There are two sides constantly battling inside of us – one is filled with strength and courage while the other is doubt and insecurities. Which one will you feed?

‘What if I mess up this speech? What if I’m not funny enough? What if I forget what to say?’

It’s no wonder why many of us are uncomfortable giving a presentation. All we do is bring ourselves down before we got a chance to prove ourselves. This is also known as a self-fulfilling prophecy – a belief that comes true because we are acting as if it already is. If you think you’re incompetent, then it will eventually become true.

Motivational coaches tout that positive mantras and affirmations tend to boost your confidents for the moments that matter most. Say to yourself: “I’ll ace this speech and I can do it!”

Take advantage of your adrenaline rush to encourage positive outcome rather than thinking of the negative ‘what ifs’.

Here’s a video of Psychologist Kelly McGonigal who encourages her audience to turn stress into something positive as well as provide methods on how to cope with it:

4. Understand your content

Knowing your content at your fingertips helps reduce your anxiety because there is one less thing to worry about. One way to get there is to practice numerous times before your actual speech.

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However, memorizing your script word-for-word is not encouraged. You can end up freezing should you forget something. You’ll also risk sounding unnatural and less approachable.

“No amount of reading or memorizing will make you successful in life. It is the understanding and the application of wise thought that counts.” – Bob Proctor

Many people unconsciously make the mistake of reading from their slides or memorizing their script word-for-word without understanding their content – a definite way to stress themselves out.

Understanding your speech flow and content makes it easier for you to convert ideas and concepts into your own words which you can then clearly explain to others in a conversational manner. Designing your slides to include text prompts is also an easy hack to ensure you get to quickly recall your flow when your mind goes blank.[2]

One way to understand is to memorize the over-arching concepts or ideas in your pitch. It helps you speak more naturally and let your personality shine through. It’s almost like taking your audience on a journey with a few key milestones.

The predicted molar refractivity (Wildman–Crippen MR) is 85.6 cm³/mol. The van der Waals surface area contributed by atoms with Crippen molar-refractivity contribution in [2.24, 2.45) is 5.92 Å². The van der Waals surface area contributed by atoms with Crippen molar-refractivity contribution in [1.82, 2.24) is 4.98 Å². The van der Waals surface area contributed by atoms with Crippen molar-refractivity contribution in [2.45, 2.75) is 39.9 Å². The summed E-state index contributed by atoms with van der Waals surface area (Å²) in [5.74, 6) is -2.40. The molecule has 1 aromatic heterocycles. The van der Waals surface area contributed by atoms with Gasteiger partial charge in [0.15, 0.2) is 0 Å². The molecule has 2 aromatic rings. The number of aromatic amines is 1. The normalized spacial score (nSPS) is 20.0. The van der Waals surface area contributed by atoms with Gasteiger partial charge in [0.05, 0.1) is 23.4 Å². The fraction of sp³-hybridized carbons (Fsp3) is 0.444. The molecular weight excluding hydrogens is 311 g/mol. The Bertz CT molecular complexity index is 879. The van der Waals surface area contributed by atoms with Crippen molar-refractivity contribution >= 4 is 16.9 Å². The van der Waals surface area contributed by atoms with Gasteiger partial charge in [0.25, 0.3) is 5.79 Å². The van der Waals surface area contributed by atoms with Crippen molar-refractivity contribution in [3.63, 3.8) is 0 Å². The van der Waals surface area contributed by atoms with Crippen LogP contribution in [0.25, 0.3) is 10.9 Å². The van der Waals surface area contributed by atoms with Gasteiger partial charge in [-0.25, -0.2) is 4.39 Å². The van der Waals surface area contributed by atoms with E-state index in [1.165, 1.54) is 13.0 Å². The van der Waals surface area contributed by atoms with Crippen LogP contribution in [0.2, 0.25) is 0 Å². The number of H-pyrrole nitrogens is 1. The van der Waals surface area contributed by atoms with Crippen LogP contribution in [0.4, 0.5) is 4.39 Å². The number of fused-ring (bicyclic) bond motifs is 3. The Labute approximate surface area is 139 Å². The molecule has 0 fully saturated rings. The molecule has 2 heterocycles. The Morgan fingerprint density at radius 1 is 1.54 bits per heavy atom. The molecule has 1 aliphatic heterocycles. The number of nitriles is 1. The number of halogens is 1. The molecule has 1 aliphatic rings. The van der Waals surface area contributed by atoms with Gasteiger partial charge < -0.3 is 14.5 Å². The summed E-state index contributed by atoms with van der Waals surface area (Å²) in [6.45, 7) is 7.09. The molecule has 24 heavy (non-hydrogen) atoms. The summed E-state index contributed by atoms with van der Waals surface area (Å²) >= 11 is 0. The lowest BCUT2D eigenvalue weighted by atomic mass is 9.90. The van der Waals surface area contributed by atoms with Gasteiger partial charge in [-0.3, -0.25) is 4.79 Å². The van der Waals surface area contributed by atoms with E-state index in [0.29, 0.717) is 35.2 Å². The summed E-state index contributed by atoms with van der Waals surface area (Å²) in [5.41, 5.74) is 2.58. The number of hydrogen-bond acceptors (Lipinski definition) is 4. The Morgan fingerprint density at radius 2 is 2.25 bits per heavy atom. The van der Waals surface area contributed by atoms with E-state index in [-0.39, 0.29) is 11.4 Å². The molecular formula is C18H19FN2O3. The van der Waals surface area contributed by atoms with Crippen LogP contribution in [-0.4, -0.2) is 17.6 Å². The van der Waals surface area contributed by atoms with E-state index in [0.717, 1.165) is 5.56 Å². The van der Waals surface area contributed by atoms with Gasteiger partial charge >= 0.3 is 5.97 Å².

5. Practice makes perfect

Like most people, many of us are not naturally attuned to public speaking. Rarely do individuals walk up to a large audience and present flawlessly without any research and preparation.

In fact, some of the top presenters make it look easy during showtime because they have spent countless hours behind-the-scenes in deep practice. Even great speakers like the late John F. Kennedy would spend months preparing his speech beforehand.

Public speaking, like any other skill, requires practice – whether it be practicing your speech countless of times in front of a mirror or making notes. As the saying goes, practice makes perfect!

6. Be authentic

There’s nothing wrong with feeling stressed before going up to speak in front of an audience.

Many people fear public speaking because they fear others will judge them for showing their true, vulnerable self. However, vulnerability can sometimes help you come across as more authentic and relatable as a speaker.

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Drop the pretence of trying to act or speak like someone else and you’ll find that it’s worth the risk. You become more genuine, flexible and spontaneous, which makes it easier to handle unpredictable situations – whether it’s getting tough questions from the crowd or experiencing an unexpected technical difficulty.

To find out your authentic style of speaking is easy. Just pick a topic or issue you are passionate about and discuss this like you normally would with a close family or friend. It is like having a conversation with someone in a personal one-to-one setting. A great way to do this on stage is to select a random audience member(with a hopefully calming face) and speak to a single person at a time during your speech. You’ll find that it’s easier trying to connect to one person at a time than a whole room.

With that said, being comfortable enough to be yourself in front of others may take a little time and some experience, depending how comfortable you are with being yourself in front of others. But once you embrace it, stage fright will not be as intimidating as you initially thought.

Presenters like Barack Obama are a prime example of a genuine and passionate speaker:

7. Post speech evaluation

Last but not the least, if you’ve done public speaking and have been scarred from a bad experience, try seeing it as a lesson learned to improve yourself as a speaker.

Don’t beat yourself up after a presentation

We are the hardest on ourselves and it’s good to be. But when you finish delivering your speech or presentation, give yourself some recognition and a pat on the back.

You managed to finish whatever you had to do and did not give up. You did not let your fears and insecurities get to you. Take a little more pride in your work and believe in yourself.

Improve your next speech

As mentioned before, practice does make perfect. If you want to improve your public speaking skills, try asking someone to film you during a speech or presentation. Afterwards, watch and observe what you can do to improve yourself next time.

Here are some questions you can ask yourself after every speech:

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  • How did I do?
  • Are there any areas for improvement?
  • Did I sound or look stressed?
  • Did I stumble on my words? Why?
  • Was I saying “um” too often?
  • How was the flow of the speech?

Write everything you observed down and keep practicing and improving. In time, you’ll be able to better manage your fears of public speaking and appear more confident when it counts.

If you want even more tips about public speaking or delivering a great presentation, check out these articles too:

Reference